“But nothing gory.”

Frances encourages parents to make the tour a family event because children experience what life was like during the war while learning about the oldest home in Jones County.

“It’s not your traditional Halloween spook house by any stretch of the imagination.”

The house will also be open Halloween night, but rather than a reenactment, the night will be a Ghost Tour with past residents of the house telling their stories.

After all, some stories never die…and some characters refuse to.

 

For information on special events, tours, cost, and space rental, visit the website: http://www.deasonhome.org/

photo courtesy of  The Deason House

Resolving Family Conflicts

We romanticize and glamorize families and we place great expectations and demands on them.

While we often expect families to be above the chaos that exists in the rest of society, that belief places unrealistic expectations upon them. In the real world, families are not always a haven, since they, too, can be filled with conflict.

Still at the very least, families are much more than groups of people who share the same genes or the same address. We look to our family as source of love and support. This does not mean that everyone gets all he or she wants or that it comes to us without struggle. Conflicts, then, are a part of family life and is the rule rather than the exception.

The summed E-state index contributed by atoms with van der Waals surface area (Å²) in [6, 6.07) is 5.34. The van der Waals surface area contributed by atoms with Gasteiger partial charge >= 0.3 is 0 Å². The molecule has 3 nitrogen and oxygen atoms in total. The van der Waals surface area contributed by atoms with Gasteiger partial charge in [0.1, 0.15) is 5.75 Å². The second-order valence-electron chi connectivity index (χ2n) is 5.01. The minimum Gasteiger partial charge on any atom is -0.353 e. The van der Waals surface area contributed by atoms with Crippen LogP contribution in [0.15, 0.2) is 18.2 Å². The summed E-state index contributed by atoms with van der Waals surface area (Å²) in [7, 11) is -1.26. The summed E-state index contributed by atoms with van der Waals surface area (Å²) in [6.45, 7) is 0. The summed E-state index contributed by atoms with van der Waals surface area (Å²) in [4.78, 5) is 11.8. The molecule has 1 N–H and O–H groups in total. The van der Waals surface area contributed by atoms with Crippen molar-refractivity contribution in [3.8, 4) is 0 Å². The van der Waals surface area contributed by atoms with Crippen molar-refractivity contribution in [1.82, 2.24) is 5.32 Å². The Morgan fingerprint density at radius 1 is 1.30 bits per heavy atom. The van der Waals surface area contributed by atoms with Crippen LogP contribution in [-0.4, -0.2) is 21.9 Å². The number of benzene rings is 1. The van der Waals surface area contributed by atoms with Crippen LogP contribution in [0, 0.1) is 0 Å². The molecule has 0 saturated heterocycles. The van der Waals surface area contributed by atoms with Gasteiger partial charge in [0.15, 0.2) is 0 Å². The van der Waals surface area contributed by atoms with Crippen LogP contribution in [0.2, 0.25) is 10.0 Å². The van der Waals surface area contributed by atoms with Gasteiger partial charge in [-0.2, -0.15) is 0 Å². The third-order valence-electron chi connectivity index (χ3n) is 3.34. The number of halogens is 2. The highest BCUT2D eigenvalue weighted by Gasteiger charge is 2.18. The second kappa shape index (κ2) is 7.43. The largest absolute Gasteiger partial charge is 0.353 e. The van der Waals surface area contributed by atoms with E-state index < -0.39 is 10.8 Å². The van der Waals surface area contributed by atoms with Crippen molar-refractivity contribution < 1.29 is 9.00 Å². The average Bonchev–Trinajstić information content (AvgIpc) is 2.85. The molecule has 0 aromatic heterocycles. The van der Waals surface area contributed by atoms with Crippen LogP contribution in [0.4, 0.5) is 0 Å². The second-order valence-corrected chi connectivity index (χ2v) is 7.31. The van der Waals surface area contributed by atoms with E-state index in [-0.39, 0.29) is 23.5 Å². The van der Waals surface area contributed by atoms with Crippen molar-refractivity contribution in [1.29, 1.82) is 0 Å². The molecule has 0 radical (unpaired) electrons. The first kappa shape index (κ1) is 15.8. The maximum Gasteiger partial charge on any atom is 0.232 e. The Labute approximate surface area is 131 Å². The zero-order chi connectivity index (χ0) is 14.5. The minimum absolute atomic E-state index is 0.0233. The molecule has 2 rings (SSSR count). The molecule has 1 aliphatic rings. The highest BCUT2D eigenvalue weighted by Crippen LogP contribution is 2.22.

Families are under constant stress, being pushed and pulled from many directions.

Conflicts can come from many sources both internal and external. Parental conflict is commonplace. Sibling rivalry and competition and present. Parent-child conflict takes the cake. Death, illness, physical separation, financial strains, divorce are some of the events to which families have to adjust. Some families experience conflict as a result of different views about the world. Although stress and disagreements are common, they can be destructive to families, especially when conflict gets out of hand.

Parental conflict is common in many families and often leads to friction involving the entire family.

Most parental problems revolve around financial matters, infidelity, different views regarding child rearing and family decision making. Homes with high levels of parental conflict often have a tense and hostile environment is detrimental effects children. Children learn what they live.